Saturday, September 22, 2012

Great Love Songs (35 & 36)

My little post yesterday about the comforting familiarity of being back in Beijing (where everyone seems to know me) of course put me in mind of On The Street Where You Live, one of the best songs from Lerner & Loewe's My Fair Lady. It was my old college drinking buddy The Bookseller (another big fan of musicals - it's NOT just a gay thing!) who first got me into the habit of singing this on the way home from the pub at night during my student days in Oxford... where there were just a handful of streets we seemed to traverse dozens of times a day... and where love seemed always in the air... and where there wasn't very much residential space in the city centre (other than the colleges themselves), so such late-night ebullience didn't seem too likely to disturb people's sleep. After lapsing from the habit for years, I found it powerfully revived on moving to Beijing - perhaps because I am so often walking home drunk at around midnight here. In my first year, particularly, returning each night from the 'Adventure Bar', I would frequently burst forth into joyous snatches of this song on the brief walk home.

Here's the scene from the film, with a young Jeremy Brett playing the infatuated Freddy (although I gather his singing was overdubbed by an actor called Bill Shirley). I doubt if this will stay up on Youtube for long, so enjoy it while you can.

And here's a great instrumental version by jazz pianist Errol Garner.

In fact, largely as a result of how ferociously cold Beijing was in my first winter here (and even in autumn; the second half of October was absolutely bloody freezing that year), it was another song from that show that I found myself singing even more often, the song that has become most associated for me with my sojourn here in Beijing - Eliza's fantasy of simple creature comforts, Wouldn't It Be Loverly?

Audrey Hepburn's singing in the film was famously dubbed by Marni Nixon, although some of her original test recordings of the songs resurfaced some years back, and are, I gather, included in the extras on the latest DVD editions. Unfortunately, I can't find Audrey singing this on Youtube, but you can check out her rendition of I Could Have Danced All Night. It doesn't have the polish or power of a professional singer, but there's a simplicity and zest about it that is as captivating as... well, as captivating as Audrey always was. Fellow devotees of the classic musicals may be interested in this posting, in which the same scene from the film as above is overdubbed with the original theatrical cast recording, in which Julie Andrews was the voice of Eliza.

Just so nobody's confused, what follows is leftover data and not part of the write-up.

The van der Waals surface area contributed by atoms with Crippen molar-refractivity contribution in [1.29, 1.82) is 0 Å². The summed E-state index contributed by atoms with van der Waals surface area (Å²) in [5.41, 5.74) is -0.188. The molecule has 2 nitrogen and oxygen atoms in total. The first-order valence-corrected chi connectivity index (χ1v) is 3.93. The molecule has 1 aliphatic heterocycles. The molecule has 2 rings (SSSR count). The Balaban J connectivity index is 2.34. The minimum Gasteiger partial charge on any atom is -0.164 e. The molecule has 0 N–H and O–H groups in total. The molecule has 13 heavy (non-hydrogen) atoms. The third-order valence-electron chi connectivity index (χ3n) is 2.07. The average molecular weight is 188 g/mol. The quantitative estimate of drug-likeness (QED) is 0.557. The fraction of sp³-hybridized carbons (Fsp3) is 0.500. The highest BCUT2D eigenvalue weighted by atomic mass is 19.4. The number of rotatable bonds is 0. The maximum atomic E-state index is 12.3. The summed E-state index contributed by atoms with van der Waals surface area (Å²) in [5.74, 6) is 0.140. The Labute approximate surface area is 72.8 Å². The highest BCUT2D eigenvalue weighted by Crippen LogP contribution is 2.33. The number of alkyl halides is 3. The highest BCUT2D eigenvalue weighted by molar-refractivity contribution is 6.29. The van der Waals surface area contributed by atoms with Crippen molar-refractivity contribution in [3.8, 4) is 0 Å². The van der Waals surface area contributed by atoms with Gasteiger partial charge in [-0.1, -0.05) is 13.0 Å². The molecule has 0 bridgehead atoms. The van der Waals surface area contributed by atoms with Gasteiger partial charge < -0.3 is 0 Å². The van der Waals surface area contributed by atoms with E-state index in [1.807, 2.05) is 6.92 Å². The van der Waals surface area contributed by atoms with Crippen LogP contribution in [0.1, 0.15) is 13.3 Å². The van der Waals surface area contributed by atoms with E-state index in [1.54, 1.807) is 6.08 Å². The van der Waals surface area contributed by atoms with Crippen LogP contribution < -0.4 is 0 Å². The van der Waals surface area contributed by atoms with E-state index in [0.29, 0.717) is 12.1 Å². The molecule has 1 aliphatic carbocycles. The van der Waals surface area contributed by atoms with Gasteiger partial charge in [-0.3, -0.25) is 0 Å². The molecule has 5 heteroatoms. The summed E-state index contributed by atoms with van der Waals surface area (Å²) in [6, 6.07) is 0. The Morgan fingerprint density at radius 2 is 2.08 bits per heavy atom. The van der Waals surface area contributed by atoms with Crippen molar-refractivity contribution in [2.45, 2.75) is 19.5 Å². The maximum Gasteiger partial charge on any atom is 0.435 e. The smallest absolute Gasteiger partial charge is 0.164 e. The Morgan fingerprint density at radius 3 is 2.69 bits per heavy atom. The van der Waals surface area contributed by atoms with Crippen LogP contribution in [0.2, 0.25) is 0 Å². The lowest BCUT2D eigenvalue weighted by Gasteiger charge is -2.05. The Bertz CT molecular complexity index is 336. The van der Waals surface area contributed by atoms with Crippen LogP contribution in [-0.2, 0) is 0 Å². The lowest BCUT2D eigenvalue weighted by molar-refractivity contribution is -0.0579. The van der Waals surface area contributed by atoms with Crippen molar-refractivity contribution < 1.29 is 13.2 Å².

Mike Cormack said...

Me and the wife really like musicals, especially the classic 50s ones, but also Grease, Saturday Night Fever, etc. They're just so joyous! Oklahoma is amazing, like an expression of the confidence of Ike-era USA.

Froog said...

Did you hear that a laowai am-dram production of 'Oklahoma' got closed down after its opening night here in April? (I missed it myself, but the guy playing Jud was coming in the bar a lot around then.)

That was an early sign of how crazily paranoid the government was getting!

Even musical theatre is potentially subversive??

Froog said...

Writing this post has unleashed a great flood of soppy nostalgia in me. I think I might set aside my Sunday afternoon to watch My Fair Lady again. It's been a few years since I last saw it.

Froog said...

And gawd knows how this went up on Friday! Gremlins with the Blogger scheduling widget again!!

Froog said...

I might almost have included this pair as 'Great Drinking Songs'. Poor Freddy finds that the pavement won't stay beneath his feet any more becauses, distracted by love, he feels as if he's floating along, wing-heeled. With me, it's more of a drunken staggering or unnoticed trip hazard problem.

Wouldn't it be loverly? lodged itself in my brain during that brutal first winter in Beijing because of the appositeness of its opening lines:
All I want is a room somewhere,
Far away from the cold night air...

Is Wouldn't it be loverly? really a 'love song', though? Well, I think the longing for material comforts such as a roaring fire and a nice bit of chocolate might well be considered a species of love. But it's clear that Eliza is quite a traditional girl at heart, and that all these other elements of her imagined ideal life are but accessories to the core requirement of a loving relationship with a man; the heart of the song is -
Someone's head restin' on my knee,
Warm and tender as he can be.
He takes good care of me...

So, yes, it's a 'love song' - but one about the idealisation of love, rather than an actual instance of it.